> want the markup to also do the "export" step implicitly.
>
>
> On Fri, 23 May 2014, Kevin Smith wrote:
> > >
> > > A script could then tell the system to add this <img> element /
> > > HTMLImageElement object as one of the dependencies for a script it was
> > > injecting, so that that script doesn't run until the image is
> > > downloaded. (Doing this, assuming the script is then told to run
> > > immediately, would be another way of telling the image it was needed.
> > > That's one reason to have the dependency system be abstract like this:
> > > it lets different parts of the platform participate by just exposing a
> > > generic interface, so that Web authors think we designed this all as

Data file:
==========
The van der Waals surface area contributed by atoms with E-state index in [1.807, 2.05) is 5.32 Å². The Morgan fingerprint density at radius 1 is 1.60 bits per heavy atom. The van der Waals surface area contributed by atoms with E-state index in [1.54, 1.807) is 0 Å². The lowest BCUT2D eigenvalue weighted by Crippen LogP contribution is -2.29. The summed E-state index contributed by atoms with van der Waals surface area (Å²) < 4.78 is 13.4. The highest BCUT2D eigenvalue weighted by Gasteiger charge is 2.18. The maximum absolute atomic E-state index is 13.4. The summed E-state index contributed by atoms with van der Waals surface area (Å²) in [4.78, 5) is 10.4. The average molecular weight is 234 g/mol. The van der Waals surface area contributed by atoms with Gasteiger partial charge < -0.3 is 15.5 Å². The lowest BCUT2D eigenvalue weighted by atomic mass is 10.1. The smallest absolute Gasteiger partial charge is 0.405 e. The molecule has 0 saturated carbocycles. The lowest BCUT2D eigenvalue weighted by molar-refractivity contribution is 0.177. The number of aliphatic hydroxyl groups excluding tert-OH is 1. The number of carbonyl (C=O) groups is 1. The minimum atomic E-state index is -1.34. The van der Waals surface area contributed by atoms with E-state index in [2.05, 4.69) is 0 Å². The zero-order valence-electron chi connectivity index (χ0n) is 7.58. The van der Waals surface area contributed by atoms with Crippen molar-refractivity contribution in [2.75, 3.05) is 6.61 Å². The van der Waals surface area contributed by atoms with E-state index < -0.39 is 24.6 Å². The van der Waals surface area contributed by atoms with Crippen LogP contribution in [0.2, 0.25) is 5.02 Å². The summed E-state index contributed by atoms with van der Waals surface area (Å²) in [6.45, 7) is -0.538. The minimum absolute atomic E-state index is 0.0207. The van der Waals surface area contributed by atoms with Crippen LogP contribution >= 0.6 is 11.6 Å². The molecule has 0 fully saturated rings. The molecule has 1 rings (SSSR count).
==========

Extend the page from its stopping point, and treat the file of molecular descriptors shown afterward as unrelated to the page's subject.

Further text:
> > > one coherent whole.)
> >
> > Do you think that, in principle, a resource of a given type should be
> > able to declaratively specify a dependency upon a resource of a
> > different type?
>
> I don't think this is a general principle, e.g. I don't think it makes
> much sense for us to extend the PNG spec to integrate with this.
>
> But there are certainly multiple parts of the platform that want to
> declare dependencies on and from different resource types.
>
>
> > So, for example, an ES module might hypothetically declare a dependency
> > upon a CSS stylesheet and vice versa?
>
> If that is something that ES wants to be able to declare, I would be happy
> for us to support it.
>
>
> > I think *the* critical attribute that such a dependency system must have
> > is a universal syntax and semantics for identifying resources, across
> > all resource types.  In other words, all resources must be identified by